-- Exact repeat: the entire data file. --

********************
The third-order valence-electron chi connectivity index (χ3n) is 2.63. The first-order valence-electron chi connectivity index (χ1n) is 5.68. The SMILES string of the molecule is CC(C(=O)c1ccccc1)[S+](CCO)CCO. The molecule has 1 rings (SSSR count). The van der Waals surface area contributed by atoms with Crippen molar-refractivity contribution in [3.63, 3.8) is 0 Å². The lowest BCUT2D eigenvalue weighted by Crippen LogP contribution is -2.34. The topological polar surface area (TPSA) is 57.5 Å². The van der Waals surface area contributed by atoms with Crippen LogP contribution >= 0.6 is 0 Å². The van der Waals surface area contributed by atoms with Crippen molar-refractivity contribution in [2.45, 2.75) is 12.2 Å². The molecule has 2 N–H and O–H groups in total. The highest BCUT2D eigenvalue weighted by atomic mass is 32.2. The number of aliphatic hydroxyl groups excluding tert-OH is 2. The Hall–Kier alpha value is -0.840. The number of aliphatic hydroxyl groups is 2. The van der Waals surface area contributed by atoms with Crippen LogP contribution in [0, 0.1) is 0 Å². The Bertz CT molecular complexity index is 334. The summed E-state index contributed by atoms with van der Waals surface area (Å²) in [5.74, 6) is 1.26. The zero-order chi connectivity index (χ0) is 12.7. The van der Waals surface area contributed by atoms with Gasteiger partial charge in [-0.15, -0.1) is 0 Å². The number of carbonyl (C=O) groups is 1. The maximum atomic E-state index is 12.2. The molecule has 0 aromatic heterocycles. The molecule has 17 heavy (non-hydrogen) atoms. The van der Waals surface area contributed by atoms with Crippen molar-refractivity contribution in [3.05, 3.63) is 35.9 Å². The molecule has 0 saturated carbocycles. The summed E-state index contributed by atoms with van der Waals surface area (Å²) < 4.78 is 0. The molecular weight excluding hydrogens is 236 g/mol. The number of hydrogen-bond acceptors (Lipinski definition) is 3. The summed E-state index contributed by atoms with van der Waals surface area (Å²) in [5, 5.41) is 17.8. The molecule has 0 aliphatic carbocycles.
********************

The third-order valence-electron chi connectivity index (χ3n) is 2.63. The first-order valence-electron chi connectivity index (χ1n) is 5.68. The SMILES string of the molecule is CC(C(=O)c1ccccc1)[S+](CCO)CCO. The molecule has 1 rings (SSSR count). The van der Waals surface area contributed by atoms with Crippen molar-refractivity contribution in [3.63, 3.8) is 0 Å². The lowest BCUT2D eigenvalue weighted by Crippen LogP contribution is -2.34. The topological polar surface area (TPSA) is 57.5 Å². The van der Waals surface area contributed by atoms with Crippen LogP contribution >= 0.6 is 0 Å². The van der Waals surface area contributed by atoms with Crippen molar-refractivity contribution in [2.45, 2.75) is 12.2 Å². The molecule has 2 N–H and O–H groups in total. The highest BCUT2D eigenvalue weighted by atomic mass is 32.2. The number of aliphatic hydroxyl groups excluding tert-OH is 2. The Hall–Kier alpha value is -0.840. The number of aliphatic hydroxyl groups is 2. The van der Waals surface area contributed by atoms with Crippen LogP contribution in [0, 0.1) is 0 Å². The Bertz CT molecular complexity index is 334. The summed E-state index contributed by atoms with van der Waals surface area (Å²) in [5.74, 6) is 1.26. The zero-order chi connectivity index (χ0) is 12.7. The van der Waals surface area contributed by atoms with Gasteiger partial charge in [-0.15, -0.1) is 0 Å². The number of carbonyl (C=O) groups is 1. The maximum atomic E-state index is 12.2. The molecule has 0 aromatic heterocycles. The molecule has 17 heavy (non-hydrogen) atoms. The van der Waals surface area contributed by atoms with Crippen molar-refractivity contribution in [3.05, 3.63) is 35.9 Å². The molecule has 0 saturated carbocycles. The summed E-state index contributed by atoms with van der Waals surface area (Å²) < 4.78 is 0. The molecular weight excluding hydrogens is 236 g/mol. The number of hydrogen-bond acceptors (Lipinski definition) is 3. The summed E-state index contributed by atoms with van der Waals surface area (Å²) in [5, 5.41) is 17.8. The molecule has 0 aliphatic carbocycles.